once Athelric. More likely Godric.
That I have found it here again?
[She puts it on. Is Alfwig, the king's uncle.
And thou Athelric.
So it is ! | Thy wife am I for ever and evermore. No, no — brave Gurth, one gash from
[Falls on the body and dies. brow to knee !
William. Death ! — and enough of Osgod. And here is Leofwin.
death for this one day, Edith.
And here is He! | The day of St. Calixtus, and the day. Aldwyth. Harold ? Oh no — nay, if | My day, when I was born. it were — my God,
And this dead king's, They have so maim'd and martyr'd all / Who, king or not, hath kinglike fought his face
and fallen, There is no man can swear to him. His birthday, too. It seems but yesterEdith.
But one woman! even Look you, we never mean to part again.
I held it with him in his English halls, I have found him, I am happy.
His day, with all his rooftree ringing Was there not some one ask'd me for * Harold," forgiveness ?
Before he fell into the snare of Guy; I yield it freely, being the true wife When all men counted Harold would Of this dead King, who never bore re
be king, venge.
And Harold was most happy. Enter CounT WILLIAM and WILLIAM
William. Thou art half English. MALET.
Take them away!
Malet, I vow to build a church to God William. Who be these women ?
Here on this hill of battle ; let our high And what body is this?
altar Edith. Harold, thy better !
Stand where their standard fell... William. Ay, and what art thou ?
where these two lie. Edith. His wife!
Take them away, I do not love to see Malet. Not true, my girl, here is the
them. Queen! [Pointing out ALDWYTH.
Pluck the dead woman off the dead man, William (to ALDWYTH). Wast thou
Malet ! his Queen ?
Malet. Faster than ivy. Must I hack Aldwyth. I was the Queen of Wales.
her arms off ? William. Why then of England.
How shall I part them ?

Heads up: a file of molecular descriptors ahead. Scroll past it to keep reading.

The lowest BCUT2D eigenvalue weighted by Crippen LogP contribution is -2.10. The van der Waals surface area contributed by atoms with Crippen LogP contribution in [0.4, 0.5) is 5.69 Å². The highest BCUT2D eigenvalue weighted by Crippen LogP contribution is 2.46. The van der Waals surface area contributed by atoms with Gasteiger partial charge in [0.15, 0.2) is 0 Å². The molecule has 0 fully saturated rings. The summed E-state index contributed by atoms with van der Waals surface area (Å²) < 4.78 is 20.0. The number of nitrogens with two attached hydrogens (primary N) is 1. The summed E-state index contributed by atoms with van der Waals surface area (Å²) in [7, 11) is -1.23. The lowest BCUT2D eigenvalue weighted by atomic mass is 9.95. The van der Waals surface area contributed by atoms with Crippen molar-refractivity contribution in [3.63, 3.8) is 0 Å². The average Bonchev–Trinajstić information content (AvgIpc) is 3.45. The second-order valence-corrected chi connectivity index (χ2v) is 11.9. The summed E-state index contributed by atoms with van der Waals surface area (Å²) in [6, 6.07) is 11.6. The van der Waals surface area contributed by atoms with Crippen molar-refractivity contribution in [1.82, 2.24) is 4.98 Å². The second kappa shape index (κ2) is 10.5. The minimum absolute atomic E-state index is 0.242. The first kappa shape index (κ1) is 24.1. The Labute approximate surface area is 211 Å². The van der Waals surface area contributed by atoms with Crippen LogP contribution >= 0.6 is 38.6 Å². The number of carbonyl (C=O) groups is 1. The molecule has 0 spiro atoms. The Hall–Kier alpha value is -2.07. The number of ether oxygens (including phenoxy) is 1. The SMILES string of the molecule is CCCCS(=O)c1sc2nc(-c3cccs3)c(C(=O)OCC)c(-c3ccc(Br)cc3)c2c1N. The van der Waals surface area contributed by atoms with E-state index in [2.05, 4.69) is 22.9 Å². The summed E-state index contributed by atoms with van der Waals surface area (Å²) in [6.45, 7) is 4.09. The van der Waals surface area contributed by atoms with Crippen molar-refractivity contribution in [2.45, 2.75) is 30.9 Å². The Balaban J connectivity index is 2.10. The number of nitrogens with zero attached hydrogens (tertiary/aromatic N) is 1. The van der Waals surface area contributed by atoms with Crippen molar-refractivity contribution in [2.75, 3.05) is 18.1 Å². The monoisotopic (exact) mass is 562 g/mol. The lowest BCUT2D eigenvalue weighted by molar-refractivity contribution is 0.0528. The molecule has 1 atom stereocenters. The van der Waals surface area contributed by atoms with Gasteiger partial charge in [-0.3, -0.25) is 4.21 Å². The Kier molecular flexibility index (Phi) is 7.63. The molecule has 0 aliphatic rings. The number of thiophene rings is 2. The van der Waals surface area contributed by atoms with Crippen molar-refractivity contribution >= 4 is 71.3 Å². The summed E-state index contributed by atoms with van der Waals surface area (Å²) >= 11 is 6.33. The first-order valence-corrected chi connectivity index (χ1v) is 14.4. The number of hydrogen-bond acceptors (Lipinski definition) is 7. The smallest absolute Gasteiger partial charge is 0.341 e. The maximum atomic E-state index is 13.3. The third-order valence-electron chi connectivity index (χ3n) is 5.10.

William. Leave them. Let them (To MALET.)
be! Knowest thou this other ? Malet. When I visited England,
vd Bury him and his paramour together. Some held she was his wife in secret —
He that was false in oath to me, it seems
| Was false to his own wife. We will some Well — some believed she was his para
not give him
“ | A Christian burial : yet he was a warmour,
rior, Edith. Norman, thou liest ! liars all
And wise, yea truthful, till that of you,
blighted vow Your Saints and all! I am his wife !
Which God avenged to-day. and she For look, our marriage ring!
Wrap them together in a purple cloak [She draws it off the finger of Harold.
And lay them both upon the waste seaI lost it somehow --
shore I lost it, playing with it when I was
At Hastings, there to guard the land for
warriorThat bred the doubt : but I am wiser now...
And but that Holy Peter fought for us, My Normans may but move as true And that the false Northumbrian held with me aloof,
To the door of death. Of one self-stock And save for that chance arrow which at first, the Saints
Make them again one people— Norman, Sharpen'd and sent against him — who English; can tell ?
And English, Norman ;-we should have Three horses had I slain beneath me:
a hand twice
To grasp the world with, and a foot to I thought that all was lost. Since I stamp it... knew battle,
Flat. Praise the Saints. It is over. No And that was from my boyhood, never more blood ! yet
I am King of England, so they thwart No, by the splendor of God – have I me not, fought men
And I will rule according to their laws. Like Harold and his brethren, and his
(To ALDWYTH.). guard
Madam, we will entreat thee with all Of English. Every man about his king honor. Fell where he stood. They loved him: Aldwyth. My punishment is more and, pray God
than I can bear.